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You can find YUNI cruelty-free products at Ulta, The Detox Market, and Amazon.
YUNI is Cruelty-Free
YUNI has confirmed they do not test their products or ingredients on animals or ask others to test on their behalf. Their suppliers also do not test on animals, nor do they allow their products to be tested on animals when required by law. And finally, their products are not sold in stores in mainland China or any other country that may require animal testing.
By our standards, we would consider YUNI to be Cruelty-Free.
Below is a screenshot of what’s currently stated on YUNI’s website about its cruelty-free claims:
What About China’s Animal Testing Laws?
YUNI has confirmed they do not sell their products in retail stores in mainland China; therefore, they are not required to test on animals.
As of May 1, 2021, some imported ordinary cosmetics can be exempt from animal testing under certain conditions. However, for the most part, animal testing is still legally required for most imported cosmetics in 2022.
Note that there is no legal definition for the label ‘Cruelty-Free.’ It can mean different things to different people. But Cruelty-Free is generally used to imply no animal testing. More specifically, the ingredients, formulation, or finished product are not tested on animals at any stage of product development.
At ethical elephant, we always assess a company’s cruelty-free policy using our Cruelty-Free Checklist. This ensures no animal testing was performed by the brand itself, its suppliers, and by any third parties.
Also, note that Cruelty-Free and Vegan don’t always mean the same thing.
YUNI is 100% Vegan
YUNI has confirmed all of its products are vegan and don’t contain any animal-derived ingredients or by-products.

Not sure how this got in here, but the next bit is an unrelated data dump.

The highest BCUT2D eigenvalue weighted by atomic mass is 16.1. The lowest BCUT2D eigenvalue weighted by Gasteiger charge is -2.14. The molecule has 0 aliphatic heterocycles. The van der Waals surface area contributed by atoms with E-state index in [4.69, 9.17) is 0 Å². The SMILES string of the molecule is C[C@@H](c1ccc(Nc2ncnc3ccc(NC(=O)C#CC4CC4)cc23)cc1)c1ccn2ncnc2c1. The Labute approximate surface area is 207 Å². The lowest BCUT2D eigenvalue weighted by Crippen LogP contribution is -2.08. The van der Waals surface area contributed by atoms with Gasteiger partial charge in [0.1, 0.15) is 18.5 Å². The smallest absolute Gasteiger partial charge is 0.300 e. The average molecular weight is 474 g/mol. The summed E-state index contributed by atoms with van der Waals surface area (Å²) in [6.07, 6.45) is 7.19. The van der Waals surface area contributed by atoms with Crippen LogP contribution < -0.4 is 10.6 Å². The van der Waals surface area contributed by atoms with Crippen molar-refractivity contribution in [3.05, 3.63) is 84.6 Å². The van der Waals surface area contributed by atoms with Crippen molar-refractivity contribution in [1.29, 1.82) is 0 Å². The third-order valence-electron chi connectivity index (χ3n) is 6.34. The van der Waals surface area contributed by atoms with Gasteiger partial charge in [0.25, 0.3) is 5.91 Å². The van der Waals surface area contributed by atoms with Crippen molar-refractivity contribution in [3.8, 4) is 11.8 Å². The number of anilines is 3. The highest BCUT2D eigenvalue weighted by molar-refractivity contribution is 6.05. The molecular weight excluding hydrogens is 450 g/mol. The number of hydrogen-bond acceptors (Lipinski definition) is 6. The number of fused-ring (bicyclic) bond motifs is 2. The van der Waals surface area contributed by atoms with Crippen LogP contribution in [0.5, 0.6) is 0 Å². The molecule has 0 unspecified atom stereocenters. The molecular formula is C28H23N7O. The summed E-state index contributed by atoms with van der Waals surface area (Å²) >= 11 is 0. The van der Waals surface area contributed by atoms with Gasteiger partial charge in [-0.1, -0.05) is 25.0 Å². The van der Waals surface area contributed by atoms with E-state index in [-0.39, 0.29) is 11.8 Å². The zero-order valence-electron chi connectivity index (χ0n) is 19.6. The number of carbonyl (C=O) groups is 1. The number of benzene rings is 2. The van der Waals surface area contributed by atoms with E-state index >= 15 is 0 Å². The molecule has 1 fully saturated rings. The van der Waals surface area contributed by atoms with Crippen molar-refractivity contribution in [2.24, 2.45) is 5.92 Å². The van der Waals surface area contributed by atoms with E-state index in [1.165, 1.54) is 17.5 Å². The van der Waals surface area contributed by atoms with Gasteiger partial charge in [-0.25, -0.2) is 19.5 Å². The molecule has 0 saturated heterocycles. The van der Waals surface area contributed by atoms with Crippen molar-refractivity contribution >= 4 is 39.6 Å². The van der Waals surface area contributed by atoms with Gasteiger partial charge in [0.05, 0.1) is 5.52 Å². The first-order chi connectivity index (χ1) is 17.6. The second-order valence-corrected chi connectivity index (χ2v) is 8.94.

Below is a screenshot of what’s currently stated on YUNI’s website about its vegan claims:
Similar to ‘Cruelty-Free,’ there is no standard or legal definition for the label ‘Vegan.’ But it usually means no animal-derived ingredients or animal by-products.
Some common animal products used in cosmetics include carmine, lanolin, snail mucus, beeswax, honey, pearl or silk-derived ingredients, animal-based glycerin, keratin, and squalene.
There are plant-based and synthetic alternatives to animal-derived ingredients. But it’s sometimes difficult to know with certainty whether a product is vegan just by reading the ingredient list.
So it’s best to ask the company and manufacturers to ensure the ingredients they’ve chosen to use were from non-animal sources.
Ethical Mica Mining Policy
Mica is a mineral that’s used in cosmetics to add a shimmery effect. But the mining of natural mica has been linked to child labor and human rights violations.
Unless the company discloses its mica mining policy, we have no way of knowing whether its mica is ethically sourced without child or forced labor.
So I asked YUNI if their mica is ethically sourced without the use of child labor and they responded by stating,
“We have been aware of this situation for years (our co-founder is a woman from India) and from the very beginning, we decided to source ethically mined mica.
See below the statement of our unique supplier.
“We use mica from our wholly owned mine in Hartwell, Georgia (USA) to produce natural mica based effect pigments for the Coatings, Printing, Plastics and Cosmetics industries. We market this effect pigment range today under our global pigments brand Colors & Effects.”
I hope this article helped you to understand YUNI’s cruelty-free and vegan status and by choosing cruelty-free together, we can help end animal testing for cosmetics once and for all!